mistake. "That's the worst thing that could possibly happen,
because then you're looking at being reactive as opposed to
proactive," he said. "Coming out after the protests shows an
According to a 2020 survey of 8,000 consumers by
public-relations giant Edelman, about 63% said they choose, switch
to, avoid, or boycott a brand based on its stand on social issues.
And in a more recent Edelman poll of 33,000 consumers, 86% said
they expect CEOs to publicly speak out on social issues, while 68%
said companies should step in when the government fails to fix
Another increasingly vocal constituency: companies' employees.
Mr. George said the position of employees at many companies with
younger workforces is, "I'm not sure I want to work here unless you
have a stance on this."
Some business leaders say they have avoided taking political
stands because their workforces have diverse points of view. Jim
McCann, founder and chairman of 1-800-Flowers.com Inc., said his
company is wary of speaking out on such issues because it has
workers in 40 states who span the political spectrum.
"I don't think we have any particular right or permission to
impose our point of view on our team or to suppose that our point
of view is how all our team members feel," said Mr. McCann, who was
CEO until 2016. He said the company promotes respectful
Some Delta employees were among those who voiced frustration
with the company's initial response to the Georgia voting law. In a
video message released to employees early last week, Chief
Executive Ed Bastian acknowledged the internal feedback: "I know
many of you are disappointed, frustrated and angry that we did not
take a stronger public stand against specific measures in the
bill," he said. He said Delta had worked behind the scenes to lobby
lawmakers, and that if it had publicly denounced the bill too
early, it would have cost the company political influence: "We
would have lost a seat at the table," he said.
Companies pushed to remove initial provisions proposed in the
legislation that ultimately were not included, including the
elimination of early Sunday voting, according to people familiar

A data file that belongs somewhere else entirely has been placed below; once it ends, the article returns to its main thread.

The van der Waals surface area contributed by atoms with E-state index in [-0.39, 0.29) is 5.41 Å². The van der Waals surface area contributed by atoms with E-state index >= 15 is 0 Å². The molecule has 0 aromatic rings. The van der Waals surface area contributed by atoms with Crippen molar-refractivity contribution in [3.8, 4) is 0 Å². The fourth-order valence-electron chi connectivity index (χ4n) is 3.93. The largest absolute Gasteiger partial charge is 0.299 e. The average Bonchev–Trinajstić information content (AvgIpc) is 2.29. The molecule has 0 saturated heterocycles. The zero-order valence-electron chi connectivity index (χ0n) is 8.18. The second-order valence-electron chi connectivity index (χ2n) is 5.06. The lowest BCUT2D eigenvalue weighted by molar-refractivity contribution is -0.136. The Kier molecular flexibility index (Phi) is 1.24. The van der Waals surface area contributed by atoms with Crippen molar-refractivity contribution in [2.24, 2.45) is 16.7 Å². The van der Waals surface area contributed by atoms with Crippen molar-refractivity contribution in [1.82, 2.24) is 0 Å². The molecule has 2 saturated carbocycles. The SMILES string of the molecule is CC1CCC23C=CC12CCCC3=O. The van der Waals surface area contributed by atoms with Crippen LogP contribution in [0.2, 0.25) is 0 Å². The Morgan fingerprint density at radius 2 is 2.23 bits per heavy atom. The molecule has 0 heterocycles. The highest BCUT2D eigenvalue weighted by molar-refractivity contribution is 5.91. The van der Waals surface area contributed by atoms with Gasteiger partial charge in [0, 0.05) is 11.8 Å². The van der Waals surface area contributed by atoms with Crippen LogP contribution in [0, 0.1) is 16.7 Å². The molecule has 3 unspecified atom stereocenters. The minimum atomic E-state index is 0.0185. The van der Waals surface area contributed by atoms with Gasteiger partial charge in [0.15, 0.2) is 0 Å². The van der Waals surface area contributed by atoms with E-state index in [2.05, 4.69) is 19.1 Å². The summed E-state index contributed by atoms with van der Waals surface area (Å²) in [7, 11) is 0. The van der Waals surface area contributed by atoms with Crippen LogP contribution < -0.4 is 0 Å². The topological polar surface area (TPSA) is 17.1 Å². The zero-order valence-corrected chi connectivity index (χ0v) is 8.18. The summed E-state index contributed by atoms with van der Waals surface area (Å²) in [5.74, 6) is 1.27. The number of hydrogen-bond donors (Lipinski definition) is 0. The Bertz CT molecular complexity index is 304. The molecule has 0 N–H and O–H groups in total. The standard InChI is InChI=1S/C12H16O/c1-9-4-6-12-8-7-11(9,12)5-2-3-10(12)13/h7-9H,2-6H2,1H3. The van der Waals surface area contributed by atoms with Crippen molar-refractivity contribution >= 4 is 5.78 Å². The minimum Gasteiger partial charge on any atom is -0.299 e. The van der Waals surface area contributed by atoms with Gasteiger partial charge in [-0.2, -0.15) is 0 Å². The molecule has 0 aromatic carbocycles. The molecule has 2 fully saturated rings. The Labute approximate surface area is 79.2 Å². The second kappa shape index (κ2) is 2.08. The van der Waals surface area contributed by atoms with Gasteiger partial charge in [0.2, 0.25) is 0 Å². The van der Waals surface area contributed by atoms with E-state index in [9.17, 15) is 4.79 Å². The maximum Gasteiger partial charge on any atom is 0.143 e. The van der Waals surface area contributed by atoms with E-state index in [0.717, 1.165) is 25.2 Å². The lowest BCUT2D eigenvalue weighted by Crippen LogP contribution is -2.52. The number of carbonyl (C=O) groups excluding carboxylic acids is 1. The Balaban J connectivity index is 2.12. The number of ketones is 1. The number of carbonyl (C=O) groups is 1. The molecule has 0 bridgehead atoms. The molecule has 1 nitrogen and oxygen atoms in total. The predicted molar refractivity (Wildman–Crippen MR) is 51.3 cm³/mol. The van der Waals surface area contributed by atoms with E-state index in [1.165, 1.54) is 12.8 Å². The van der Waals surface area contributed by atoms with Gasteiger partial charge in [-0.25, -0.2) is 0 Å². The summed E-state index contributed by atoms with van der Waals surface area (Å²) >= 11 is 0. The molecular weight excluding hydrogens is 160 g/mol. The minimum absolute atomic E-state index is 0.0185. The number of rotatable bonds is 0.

with their lobbying. They opted not to fight a ban on non-poll
workers handing out food or water within a certain distance from
voting lines, since poll workers can still give away water and the
companies felt they had limited political capital to spend.
Still, the law as passed was denounced by activists and many
Democrats, who say it will disproportionately affect Black voters.
President Biden last week described the law as "Jim Crow in the
21st century." Republican legislators in Georgia have said that
this rhetoric is hyperbolic and that the new rules were needed, in
part to assure the public that voting is fair and to ease concerns
there might have been fraud this past election season. No court or
legislative body has found evidence of widespread voter fraud.
Some Black business leaders have been vocal in opposing the
Georgia voting law. Ursula Burns, the former CEO of Xerox Holdings
Corp. and a board member at Uber Technologies Inc., Nestlé SA and
Exxon Mobil Corp., was among 72 Black executives to sign an open
letter protesting the law and calling for companies to oppose
similar legislation. She said she understood the delicate calculus
and potential repercussions business leaders must weigh in taking a
position on such a politically charged issue. "It's not normal or
habitual for them," she said.
Still, she added: "I literally wouldn't have been able to go to
sleep and wake up the next day and feel comfortable I do business
in a state that literally says to a person who looks like me, 'I'm
going to make it as hard as I legally can to make it for you to be
able to vote.' "
Bracing for Future Fights
As CEO Doug Parker and other executives at Fort Worth-based
American Airlines Group Inc. watched the fallout mount in Georgia,
they began to hear from employees about the issue, and considered
what to do about proposed legislation in the Texas Senate,
according to people familiar with the company's deliberations.
The airline's leadership team expected that speaking out on
voting restrictions in Texas could alienate many state officials
and consumers, but felt it needed to speak given its large size and
diverse workforce and customer base, the people said. Executives
ran the final statement by an internal diversity and inclusion
group for additional guidance, according to the people familiar
with American's deliberations.
Hours after the Texas Senate passed its voting bill, which is
expected to be debated soon by the state's House of
Representatives, American said it was "strongly opposed to this
bill and others like it."
Texas Lt. Gov. Dan Patrick struck back against the criticism
during a news conference.
"Senate Bill 7 is about voter security, not voter suppression,
and I'm tired of the lies and the nest of liars that continue to
repeat them," Mr. Patrick said. "Let me tell you what, Mr. American
Airlines, I take it personally....You are in essence, between the
lines, calling us racists and that will not stand." He accused the
airline's leaders of not reading the bill.
"Of course we read the bill," an American spokeswoman said.
"It really is hard to take a middle ground. One, the world won't
let you, and two, it doesn't really serve anyone trying to cater to
both sides," said an American senior executive.
--Te-Ping Chen and Emily Glazer contributed to this article.
(END) Dow Jones Newswires
April 10, 2021 00:15 ET (04:15 GMT)
Copyright (c) 2021 Dow Jones & Company, Inc.